Monday, April 28, 2014

Consumer Review (Public Service Announcement)

I am a firm believer in giving credit where credit is due.  I am a consumer just like many of you reading. I hope to alert the public about a serious, customer service issue so you can avoid wasting your time and money like I have.

If you are reading, you are aware that I have been working on restoring a 1968 Caravel. Some parts are very hard to find. Others are widely reproduced. Not all, are produced the same. Above you see the original lens for the over head lighting fixtures side by side with one of the reproductions. The company selling this reproduction charges $25.99 each and the shipping cost is astounding. They are exported from California so it must justify the extreme shipping and handling costs. 

In the description it says;  Ceiling Light Lens '67-'68(Triple thickness from original) These lenses are designed to fit over the base and are slightly taller than the original, this provides better heat disappation, a longer switch may be required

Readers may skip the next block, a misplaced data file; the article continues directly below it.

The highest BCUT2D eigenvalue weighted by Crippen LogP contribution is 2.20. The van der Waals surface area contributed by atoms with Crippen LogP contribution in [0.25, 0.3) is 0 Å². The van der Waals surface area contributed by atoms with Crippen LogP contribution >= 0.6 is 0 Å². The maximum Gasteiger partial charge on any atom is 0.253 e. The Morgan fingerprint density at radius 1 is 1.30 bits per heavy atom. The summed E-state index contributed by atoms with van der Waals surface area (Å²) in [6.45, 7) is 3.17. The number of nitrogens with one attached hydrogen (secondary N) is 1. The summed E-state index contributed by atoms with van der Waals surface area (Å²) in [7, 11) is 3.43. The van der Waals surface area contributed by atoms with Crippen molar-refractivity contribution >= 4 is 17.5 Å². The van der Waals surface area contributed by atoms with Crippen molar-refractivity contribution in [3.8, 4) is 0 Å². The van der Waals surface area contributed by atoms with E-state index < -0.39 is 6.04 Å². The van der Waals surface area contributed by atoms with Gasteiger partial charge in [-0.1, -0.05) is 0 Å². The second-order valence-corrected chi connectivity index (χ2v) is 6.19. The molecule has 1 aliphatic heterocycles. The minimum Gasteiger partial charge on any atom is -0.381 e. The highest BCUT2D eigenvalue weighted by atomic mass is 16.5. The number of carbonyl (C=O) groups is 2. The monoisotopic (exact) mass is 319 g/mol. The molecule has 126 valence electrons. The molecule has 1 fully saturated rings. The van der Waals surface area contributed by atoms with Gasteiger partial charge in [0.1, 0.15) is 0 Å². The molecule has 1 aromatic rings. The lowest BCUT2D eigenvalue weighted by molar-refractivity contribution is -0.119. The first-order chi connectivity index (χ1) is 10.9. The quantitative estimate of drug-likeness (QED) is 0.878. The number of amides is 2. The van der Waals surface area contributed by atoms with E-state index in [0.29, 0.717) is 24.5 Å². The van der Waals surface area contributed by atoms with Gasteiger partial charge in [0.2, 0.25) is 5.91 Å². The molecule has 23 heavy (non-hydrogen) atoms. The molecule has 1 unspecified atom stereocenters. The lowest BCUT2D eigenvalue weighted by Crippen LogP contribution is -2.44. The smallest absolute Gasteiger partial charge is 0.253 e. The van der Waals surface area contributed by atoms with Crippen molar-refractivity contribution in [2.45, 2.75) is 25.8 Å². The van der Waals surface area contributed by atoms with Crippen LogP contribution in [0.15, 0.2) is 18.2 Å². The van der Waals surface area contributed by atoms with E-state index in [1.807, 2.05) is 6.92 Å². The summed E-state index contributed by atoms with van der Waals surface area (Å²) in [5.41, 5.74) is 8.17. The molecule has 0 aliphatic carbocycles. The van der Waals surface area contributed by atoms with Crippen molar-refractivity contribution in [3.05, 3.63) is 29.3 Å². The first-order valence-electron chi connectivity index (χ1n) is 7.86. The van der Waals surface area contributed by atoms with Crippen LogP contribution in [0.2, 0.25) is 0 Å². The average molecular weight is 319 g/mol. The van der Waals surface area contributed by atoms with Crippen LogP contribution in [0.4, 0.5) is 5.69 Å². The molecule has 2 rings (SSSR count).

The new lens is significantly taller. 

This is how the switch protrudes from the original. There is exactly enough thread for the retaining nut and the knob covers it all giving a clean look.

On this one the switch is 1/4" below the reproduction when the base is laid inside the lens. It said in the description I would possibly have to replace the switch. Now go out and find a 4 way rotary switch, and spend an hour re wiring the fixture? This brings the actual cost of lens to around $125 each.

To make it even better, the base is actually 1/4" inside of the lens so you will need to get a switch 1/2" longer than the original one.